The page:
Public Higher Education is trapped in an unsustainable situation with teaching costs consistently going up at the same time that public funding is going down. This comes at a time when students of all income levels need higher education like never before, and the country needs more college grads in general, and those with science and technology training in particular. On the positive side, this also comes at a time when digital technologies have developed to a point where they truly can be applied to work their general magic of bringing cost savings and greater efficiencies not just to administration but to the core academic functions as well.
Who better than to lead this roundtable in Reinventing Higher Education than two top talents out of Silicon Valley: Kim Polese, a longtime tech entrepreneur and business leader, and Mohammad H. Qayoumi, President of San Jose State University.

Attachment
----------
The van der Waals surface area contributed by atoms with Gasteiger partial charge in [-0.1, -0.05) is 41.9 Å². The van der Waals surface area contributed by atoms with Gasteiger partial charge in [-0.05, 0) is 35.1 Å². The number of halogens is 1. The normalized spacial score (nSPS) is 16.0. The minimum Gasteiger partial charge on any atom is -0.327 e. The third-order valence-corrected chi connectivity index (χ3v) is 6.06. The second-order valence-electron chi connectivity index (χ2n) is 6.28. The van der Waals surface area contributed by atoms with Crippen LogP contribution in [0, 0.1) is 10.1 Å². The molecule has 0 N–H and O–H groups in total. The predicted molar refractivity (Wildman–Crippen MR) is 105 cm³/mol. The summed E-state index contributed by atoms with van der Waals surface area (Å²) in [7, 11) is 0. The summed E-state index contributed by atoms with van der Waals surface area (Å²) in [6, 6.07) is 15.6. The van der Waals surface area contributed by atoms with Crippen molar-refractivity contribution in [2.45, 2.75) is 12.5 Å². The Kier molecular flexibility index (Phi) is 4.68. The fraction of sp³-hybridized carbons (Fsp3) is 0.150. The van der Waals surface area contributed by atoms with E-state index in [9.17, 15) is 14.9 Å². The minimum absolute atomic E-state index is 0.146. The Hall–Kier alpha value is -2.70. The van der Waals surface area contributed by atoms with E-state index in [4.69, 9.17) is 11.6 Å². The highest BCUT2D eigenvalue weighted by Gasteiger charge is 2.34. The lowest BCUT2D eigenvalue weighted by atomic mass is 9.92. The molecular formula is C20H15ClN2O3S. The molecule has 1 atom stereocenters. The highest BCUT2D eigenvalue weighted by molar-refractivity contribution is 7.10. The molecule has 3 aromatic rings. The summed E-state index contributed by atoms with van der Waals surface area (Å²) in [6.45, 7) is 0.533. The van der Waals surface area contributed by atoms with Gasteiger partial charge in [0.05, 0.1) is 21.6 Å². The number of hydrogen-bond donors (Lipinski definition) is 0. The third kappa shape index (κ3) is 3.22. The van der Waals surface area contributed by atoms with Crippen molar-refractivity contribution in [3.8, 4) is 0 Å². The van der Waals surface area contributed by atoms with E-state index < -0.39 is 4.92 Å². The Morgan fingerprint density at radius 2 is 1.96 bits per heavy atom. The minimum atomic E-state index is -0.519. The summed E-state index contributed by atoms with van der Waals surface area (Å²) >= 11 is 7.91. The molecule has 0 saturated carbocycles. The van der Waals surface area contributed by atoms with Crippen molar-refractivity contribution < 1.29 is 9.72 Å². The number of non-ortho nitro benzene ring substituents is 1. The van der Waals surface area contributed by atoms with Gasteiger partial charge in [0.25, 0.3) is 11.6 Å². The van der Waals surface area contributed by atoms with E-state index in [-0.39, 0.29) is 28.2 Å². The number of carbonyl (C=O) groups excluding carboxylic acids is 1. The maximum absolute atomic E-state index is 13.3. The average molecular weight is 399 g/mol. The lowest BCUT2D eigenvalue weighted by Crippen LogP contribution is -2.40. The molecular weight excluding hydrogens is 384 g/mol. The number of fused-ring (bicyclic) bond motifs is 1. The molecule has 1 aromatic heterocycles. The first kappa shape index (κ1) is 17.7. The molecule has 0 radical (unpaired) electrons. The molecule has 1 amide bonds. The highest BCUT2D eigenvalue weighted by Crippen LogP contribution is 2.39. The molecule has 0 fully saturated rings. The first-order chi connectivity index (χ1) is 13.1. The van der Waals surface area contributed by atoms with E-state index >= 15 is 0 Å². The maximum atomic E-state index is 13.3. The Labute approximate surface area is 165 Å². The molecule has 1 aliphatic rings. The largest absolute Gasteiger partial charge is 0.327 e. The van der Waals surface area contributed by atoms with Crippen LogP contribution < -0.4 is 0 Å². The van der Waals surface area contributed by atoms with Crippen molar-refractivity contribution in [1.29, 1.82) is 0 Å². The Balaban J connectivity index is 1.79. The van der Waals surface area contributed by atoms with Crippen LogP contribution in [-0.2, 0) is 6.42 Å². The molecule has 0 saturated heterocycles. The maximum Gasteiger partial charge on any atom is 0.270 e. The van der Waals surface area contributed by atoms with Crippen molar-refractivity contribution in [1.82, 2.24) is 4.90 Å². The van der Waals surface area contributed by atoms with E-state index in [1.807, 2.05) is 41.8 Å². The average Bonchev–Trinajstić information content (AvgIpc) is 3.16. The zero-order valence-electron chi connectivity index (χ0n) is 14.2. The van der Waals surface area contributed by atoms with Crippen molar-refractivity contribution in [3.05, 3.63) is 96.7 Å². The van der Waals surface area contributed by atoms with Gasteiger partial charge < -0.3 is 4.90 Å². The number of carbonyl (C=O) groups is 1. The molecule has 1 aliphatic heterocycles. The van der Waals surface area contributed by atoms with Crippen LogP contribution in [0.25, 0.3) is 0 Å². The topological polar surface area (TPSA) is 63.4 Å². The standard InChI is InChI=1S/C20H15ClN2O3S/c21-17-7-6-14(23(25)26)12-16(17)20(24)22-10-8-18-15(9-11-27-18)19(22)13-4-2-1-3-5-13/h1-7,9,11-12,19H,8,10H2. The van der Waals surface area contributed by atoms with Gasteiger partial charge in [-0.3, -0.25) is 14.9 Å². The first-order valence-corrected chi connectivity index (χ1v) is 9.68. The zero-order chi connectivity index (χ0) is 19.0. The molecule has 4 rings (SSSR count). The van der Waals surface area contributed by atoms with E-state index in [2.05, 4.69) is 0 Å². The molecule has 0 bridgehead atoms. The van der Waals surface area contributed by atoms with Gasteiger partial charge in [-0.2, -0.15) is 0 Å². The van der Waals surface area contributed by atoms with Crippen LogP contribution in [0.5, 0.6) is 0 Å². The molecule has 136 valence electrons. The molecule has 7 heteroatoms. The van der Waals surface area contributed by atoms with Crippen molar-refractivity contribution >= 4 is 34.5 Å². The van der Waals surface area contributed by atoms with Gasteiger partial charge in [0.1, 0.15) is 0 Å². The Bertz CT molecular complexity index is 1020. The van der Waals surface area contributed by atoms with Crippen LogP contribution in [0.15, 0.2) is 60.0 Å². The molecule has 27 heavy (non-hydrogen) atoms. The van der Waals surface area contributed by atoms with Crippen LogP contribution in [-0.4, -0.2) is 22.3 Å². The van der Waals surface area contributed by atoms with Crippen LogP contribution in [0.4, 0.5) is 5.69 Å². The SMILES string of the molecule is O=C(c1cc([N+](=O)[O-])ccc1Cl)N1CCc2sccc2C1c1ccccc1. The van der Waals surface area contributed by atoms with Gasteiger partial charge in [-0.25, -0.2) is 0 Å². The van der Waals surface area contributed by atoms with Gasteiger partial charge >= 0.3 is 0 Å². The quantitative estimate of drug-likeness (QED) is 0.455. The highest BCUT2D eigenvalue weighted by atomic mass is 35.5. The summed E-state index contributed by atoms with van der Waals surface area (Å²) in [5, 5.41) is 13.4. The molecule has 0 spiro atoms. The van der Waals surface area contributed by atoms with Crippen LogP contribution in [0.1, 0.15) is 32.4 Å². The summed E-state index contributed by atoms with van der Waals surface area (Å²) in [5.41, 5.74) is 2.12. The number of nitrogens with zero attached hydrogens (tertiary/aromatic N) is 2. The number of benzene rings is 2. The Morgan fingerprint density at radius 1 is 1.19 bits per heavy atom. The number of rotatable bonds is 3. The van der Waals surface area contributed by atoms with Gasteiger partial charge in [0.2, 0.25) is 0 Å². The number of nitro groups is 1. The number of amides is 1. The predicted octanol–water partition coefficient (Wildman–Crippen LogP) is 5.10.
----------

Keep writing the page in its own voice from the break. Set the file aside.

Howard Rheingold’s roundtable on Reinventing Learning kept returning to a theme that’s a variation of writer William Gibson’s line that: The future is already here, it’s just not evenly distributed.
Howard and all of the innovators in the discussion seemed to agree that the cornucopia of new digital learning tools based on the Internet has never been better and that pioneers in this space are enjoying unprecedented learning experiences. However, the learning experiences of the vast majority of people within most educational institutions remain largely unchanged and are barely taking advantage of the new possibilities.
So the bulk of the session focused on how to move more of the best practices of this new peer-to-peer learning into the more mainstream educational institutions, and how we might accelerate a broader systemic change to new kinds of flattened learning institutions that might emerge in the next 5 to 10 years.